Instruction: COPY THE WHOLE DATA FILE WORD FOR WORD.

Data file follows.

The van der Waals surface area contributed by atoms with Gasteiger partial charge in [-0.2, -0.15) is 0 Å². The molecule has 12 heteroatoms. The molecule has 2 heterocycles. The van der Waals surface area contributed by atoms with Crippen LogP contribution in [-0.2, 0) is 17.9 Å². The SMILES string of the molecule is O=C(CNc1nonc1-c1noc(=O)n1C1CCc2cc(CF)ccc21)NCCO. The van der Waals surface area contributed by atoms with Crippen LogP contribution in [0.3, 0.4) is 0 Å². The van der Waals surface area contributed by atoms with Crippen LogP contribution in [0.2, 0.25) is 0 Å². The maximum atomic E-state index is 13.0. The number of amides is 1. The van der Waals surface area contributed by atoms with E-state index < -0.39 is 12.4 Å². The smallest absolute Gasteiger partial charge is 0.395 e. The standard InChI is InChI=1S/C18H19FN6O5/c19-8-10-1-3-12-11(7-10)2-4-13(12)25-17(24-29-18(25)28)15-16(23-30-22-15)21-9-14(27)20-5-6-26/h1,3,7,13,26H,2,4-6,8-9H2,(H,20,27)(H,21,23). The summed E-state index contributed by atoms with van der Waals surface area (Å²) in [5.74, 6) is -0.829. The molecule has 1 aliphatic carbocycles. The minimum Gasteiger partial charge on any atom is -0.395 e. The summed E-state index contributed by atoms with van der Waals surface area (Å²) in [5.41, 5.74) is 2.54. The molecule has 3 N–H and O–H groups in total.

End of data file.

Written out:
The van der Waals surface area contributed by atoms with Gasteiger partial charge in [-0.2, -0.15) is 0 Å². The molecule has 12 heteroatoms. The molecule has 2 heterocycles. The van der Waals surface area contributed by atoms with Crippen LogP contribution in [-0.2, 0) is 17.9 Å². The SMILES string of the molecule is O=C(CNc1nonc1-c1noc(=O)n1C1CCc2cc(CF)ccc21)NCCO. The van der Waals surface area contributed by atoms with Crippen LogP contribution in [0.3, 0.4) is 0 Å². The van der Waals surface area contributed by atoms with Crippen LogP contribution in [0.2, 0.25) is 0 Å². The maximum atomic E-state index is 13.0. The number of amides is 1. The van der Waals surface area contributed by atoms with E-state index < -0.39 is 12.4 Å². The smallest absolute Gasteiger partial charge is 0.395 e. The standard InChI is InChI=1S/C18H19FN6O5/c19-8-10-1-3-12-11(7-10)2-4-13(12)25-17(24-29-18(25)28)15-16(23-30-22-15)21-9-14(27)20-5-6-26/h1,3,7,13,26H,2,4-6,8-9H2,(H,20,27)(H,21,23). The summed E-state index contributed by atoms with van der Waals surface area (Å²) in [5.74, 6) is -0.829. The molecule has 1 aliphatic carbocycles. The minimum Gasteiger partial charge on any atom is -0.395 e. The summed E-state index contributed by atoms with van der Waals surface area (Å²) in [5.41, 5.74) is 2.54. The molecule has 3 N–H and O–H groups in total.